Peavey Renown 400 Issues
I have a Peavey Renown 400 212 amp here.
Here is the problem. Sometimes when I turn it on, the volume is VERY low (even with controls set to full) then it blasts and is normal.
Also with nothing connected to the input, there is an annoying hum and a static sound. It sounds like a dirty pot, although all pots were cleaned and make no noise when adjusted.
All solder joints are great. The previous guy replaced the several 4558 OP amps with a TL082CP. Not sure if that is a good idea. I believe the 4550 can be subbed with a better 4580 OP amp.
The problem is in the preamplifier section. I plugged in my iPod into the Power Amp input, and the jack disconnects the preamp internally. Unit is DEAD silent. :) It sounds fine and all is well. I then (just to make sure) plugged the preamp into another amp, and sure enough the hum and static was back. It isn't a grounding issue, a pot issue, or a solder joint issue.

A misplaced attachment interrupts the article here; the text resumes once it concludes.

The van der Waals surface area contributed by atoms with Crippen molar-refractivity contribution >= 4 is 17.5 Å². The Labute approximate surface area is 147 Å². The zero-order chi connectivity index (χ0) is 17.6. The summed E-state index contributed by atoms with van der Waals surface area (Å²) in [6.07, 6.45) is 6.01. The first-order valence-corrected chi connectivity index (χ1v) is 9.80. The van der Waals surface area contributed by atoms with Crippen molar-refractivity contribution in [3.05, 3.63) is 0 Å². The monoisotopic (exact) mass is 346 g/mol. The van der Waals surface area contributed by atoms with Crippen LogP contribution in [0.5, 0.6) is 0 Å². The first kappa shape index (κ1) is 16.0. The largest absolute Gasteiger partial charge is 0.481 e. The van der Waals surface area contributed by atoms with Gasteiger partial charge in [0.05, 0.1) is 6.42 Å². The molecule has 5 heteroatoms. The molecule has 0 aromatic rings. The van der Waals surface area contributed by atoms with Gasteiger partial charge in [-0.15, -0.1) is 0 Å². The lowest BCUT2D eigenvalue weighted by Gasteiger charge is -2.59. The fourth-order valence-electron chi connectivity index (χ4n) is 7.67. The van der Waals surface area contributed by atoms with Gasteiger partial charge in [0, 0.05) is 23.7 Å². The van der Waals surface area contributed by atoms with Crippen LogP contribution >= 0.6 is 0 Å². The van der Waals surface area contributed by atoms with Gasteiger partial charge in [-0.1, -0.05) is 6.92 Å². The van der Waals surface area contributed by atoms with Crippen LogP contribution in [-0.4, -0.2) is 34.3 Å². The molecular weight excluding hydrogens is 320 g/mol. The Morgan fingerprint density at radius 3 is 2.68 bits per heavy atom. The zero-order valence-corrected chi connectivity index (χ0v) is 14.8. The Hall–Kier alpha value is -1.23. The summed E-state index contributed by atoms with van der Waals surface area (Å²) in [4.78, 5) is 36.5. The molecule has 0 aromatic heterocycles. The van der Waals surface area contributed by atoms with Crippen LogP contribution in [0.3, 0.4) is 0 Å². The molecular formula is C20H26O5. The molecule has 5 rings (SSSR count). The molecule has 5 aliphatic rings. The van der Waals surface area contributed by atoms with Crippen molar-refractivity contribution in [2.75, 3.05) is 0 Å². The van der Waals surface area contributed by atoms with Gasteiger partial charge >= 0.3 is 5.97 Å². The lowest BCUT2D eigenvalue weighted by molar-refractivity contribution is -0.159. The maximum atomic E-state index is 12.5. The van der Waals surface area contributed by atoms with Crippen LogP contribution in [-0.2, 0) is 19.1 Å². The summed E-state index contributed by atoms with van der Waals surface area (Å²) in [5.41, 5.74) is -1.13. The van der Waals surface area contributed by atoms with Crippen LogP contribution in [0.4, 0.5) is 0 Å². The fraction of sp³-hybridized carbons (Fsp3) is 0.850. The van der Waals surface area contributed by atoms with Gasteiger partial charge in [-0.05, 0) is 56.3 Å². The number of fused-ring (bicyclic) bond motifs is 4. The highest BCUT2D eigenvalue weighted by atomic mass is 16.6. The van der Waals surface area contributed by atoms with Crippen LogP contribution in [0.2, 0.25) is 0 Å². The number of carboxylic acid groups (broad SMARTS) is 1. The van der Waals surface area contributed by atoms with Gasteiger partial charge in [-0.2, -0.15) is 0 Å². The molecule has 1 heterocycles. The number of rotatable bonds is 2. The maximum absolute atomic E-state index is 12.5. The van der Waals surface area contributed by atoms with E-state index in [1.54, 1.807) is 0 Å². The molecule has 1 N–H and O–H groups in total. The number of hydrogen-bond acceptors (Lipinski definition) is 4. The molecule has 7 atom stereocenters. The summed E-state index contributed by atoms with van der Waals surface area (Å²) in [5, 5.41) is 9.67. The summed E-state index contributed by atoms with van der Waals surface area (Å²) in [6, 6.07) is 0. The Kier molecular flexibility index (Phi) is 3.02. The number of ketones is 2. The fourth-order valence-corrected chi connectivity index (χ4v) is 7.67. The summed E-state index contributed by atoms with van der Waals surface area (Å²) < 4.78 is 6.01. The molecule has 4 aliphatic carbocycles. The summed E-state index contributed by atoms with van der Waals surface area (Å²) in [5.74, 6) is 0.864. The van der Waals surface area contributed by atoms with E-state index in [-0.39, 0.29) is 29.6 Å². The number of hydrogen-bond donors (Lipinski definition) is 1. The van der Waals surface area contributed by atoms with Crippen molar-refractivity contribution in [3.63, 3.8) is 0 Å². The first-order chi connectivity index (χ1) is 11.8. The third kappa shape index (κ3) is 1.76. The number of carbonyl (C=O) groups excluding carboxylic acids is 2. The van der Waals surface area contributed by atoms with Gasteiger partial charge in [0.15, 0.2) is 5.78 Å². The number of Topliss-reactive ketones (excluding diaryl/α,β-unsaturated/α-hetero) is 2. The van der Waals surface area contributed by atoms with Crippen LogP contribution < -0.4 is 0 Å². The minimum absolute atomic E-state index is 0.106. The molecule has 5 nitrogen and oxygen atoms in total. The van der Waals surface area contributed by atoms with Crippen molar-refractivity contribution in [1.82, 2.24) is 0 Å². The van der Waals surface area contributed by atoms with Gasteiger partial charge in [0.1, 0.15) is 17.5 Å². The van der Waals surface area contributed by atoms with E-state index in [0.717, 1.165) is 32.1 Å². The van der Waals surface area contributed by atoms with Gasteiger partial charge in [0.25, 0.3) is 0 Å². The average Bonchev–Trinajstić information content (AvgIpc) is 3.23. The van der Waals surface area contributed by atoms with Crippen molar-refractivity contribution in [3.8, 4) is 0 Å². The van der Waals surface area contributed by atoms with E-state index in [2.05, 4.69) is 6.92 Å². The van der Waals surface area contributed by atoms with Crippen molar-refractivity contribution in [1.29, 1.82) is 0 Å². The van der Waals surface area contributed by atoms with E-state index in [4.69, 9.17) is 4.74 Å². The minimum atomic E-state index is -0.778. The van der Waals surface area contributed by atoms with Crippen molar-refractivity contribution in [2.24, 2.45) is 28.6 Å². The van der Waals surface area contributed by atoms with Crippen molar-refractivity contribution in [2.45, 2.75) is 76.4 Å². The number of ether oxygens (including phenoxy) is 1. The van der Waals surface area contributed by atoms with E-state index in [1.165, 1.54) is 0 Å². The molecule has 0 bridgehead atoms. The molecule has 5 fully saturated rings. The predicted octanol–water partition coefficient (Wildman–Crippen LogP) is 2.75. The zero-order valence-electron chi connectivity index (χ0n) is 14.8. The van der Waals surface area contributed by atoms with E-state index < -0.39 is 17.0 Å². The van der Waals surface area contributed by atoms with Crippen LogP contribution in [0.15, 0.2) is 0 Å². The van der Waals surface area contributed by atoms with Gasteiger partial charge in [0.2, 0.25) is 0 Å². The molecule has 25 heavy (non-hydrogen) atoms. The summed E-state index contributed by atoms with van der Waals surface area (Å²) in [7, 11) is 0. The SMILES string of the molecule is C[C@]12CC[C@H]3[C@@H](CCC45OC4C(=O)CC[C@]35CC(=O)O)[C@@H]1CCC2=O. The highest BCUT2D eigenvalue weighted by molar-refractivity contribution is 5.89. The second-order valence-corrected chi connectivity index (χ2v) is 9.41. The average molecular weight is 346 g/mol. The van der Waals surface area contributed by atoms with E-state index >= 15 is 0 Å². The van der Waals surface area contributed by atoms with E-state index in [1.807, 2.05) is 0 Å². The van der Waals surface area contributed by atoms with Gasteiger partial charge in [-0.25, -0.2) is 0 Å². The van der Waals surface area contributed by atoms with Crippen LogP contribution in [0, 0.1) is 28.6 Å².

My guess is either a bad OP amp, noisy transistor or a leaky capacitor. I am placing a Mouser order soon for my other stuff, so mind as well order any needed parts.
Any advice or suggestions?
Peavey Renown 400 Schematic & Board Layout
Most likely thing is a dirty cutout contact on either the power amp in jacki, or an FX reutnr jack. Plug a cord from preamp out right back to power amp in. ANy help?
If it is in fact in the preamp, don't start throwing parts at it, FIND the problem. If it is noisy and distorted, the problem is much more likely a defective op amp, than it needing an engineering uopgrade of some sort.
Use your controls, what controls have ANY effect on the noise? COntrols that turn the noise up and down or change the tone of the noise are after the source of the noise.